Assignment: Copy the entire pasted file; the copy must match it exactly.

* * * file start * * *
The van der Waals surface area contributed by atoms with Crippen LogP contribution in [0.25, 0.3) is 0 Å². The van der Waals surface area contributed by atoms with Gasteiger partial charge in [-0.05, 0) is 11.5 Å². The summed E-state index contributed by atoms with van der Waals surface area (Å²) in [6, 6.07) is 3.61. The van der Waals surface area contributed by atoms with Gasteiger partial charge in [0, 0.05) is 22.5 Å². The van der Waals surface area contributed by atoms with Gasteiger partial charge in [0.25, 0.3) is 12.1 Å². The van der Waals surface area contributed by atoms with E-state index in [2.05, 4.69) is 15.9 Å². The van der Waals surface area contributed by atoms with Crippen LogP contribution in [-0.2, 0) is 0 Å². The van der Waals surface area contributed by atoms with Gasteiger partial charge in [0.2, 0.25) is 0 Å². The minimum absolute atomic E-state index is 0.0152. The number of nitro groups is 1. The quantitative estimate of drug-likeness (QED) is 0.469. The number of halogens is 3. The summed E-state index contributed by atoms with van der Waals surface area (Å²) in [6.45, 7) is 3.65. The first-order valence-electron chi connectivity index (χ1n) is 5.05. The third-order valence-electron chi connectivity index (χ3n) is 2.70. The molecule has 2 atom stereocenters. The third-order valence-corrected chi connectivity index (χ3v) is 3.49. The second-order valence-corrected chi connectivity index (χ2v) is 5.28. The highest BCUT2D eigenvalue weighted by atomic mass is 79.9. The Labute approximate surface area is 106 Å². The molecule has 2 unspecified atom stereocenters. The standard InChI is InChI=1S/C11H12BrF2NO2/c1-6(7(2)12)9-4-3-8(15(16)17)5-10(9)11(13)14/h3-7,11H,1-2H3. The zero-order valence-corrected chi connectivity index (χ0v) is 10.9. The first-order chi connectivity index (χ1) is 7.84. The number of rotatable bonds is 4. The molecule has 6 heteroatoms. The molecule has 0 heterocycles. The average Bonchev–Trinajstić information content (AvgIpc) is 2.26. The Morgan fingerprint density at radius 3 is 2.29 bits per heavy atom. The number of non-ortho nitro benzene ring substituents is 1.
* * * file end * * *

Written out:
The van der Waals surface area contributed by atoms with Crippen LogP contribution in [0.25, 0.3) is 0 Å². The van der Waals surface area contributed by atoms with Gasteiger partial charge in [-0.05, 0) is 11.5 Å². The summed E-state index contributed by atoms with van der Waals surface area (Å²) in [6, 6.07) is 3.61. The van der Waals surface area contributed by atoms with Gasteiger partial charge in [0, 0.05) is 22.5 Å². The van der Waals surface area contributed by atoms with Gasteiger partial charge in [0.25, 0.3) is 12.1 Å². The van der Waals surface area contributed by atoms with E-state index in [2.05, 4.69) is 15.9 Å². The van der Waals surface area contributed by atoms with Crippen LogP contribution in [-0.2, 0) is 0 Å². The van der Waals surface area contributed by atoms with Gasteiger partial charge in [0.2, 0.25) is 0 Å². The minimum absolute atomic E-state index is 0.0152. The number of nitro groups is 1. The quantitative estimate of drug-likeness (QED) is 0.469. The number of halogens is 3. The summed E-state index contributed by atoms with van der Waals surface area (Å²) in [6.45, 7) is 3.65. The first-order valence-electron chi connectivity index (χ1n) is 5.05. The third-order valence-electron chi connectivity index (χ3n) is 2.70. The molecule has 2 atom stereocenters. The third-order valence-corrected chi connectivity index (χ3v) is 3.49. The second-order valence-corrected chi connectivity index (χ2v) is 5.28. The highest BCUT2D eigenvalue weighted by atomic mass is 79.9. The Labute approximate surface area is 106 Å². The molecule has 2 unspecified atom stereocenters. The standard InChI is InChI=1S/C11H12BrF2NO2/c1-6(7(2)12)9-4-3-8(15(16)17)5-10(9)11(13)14/h3-7,11H,1-2H3. The zero-order valence-corrected chi connectivity index (χ0v) is 10.9. The first-order chi connectivity index (χ1) is 7.84. The number of rotatable bonds is 4. The molecule has 6 heteroatoms. The molecule has 0 heterocycles. The average Bonchev–Trinajstić information content (AvgIpc) is 2.26. The Morgan fingerprint density at radius 3 is 2.29 bits per heavy atom. The number of non-ortho nitro benzene ring substituents is 1.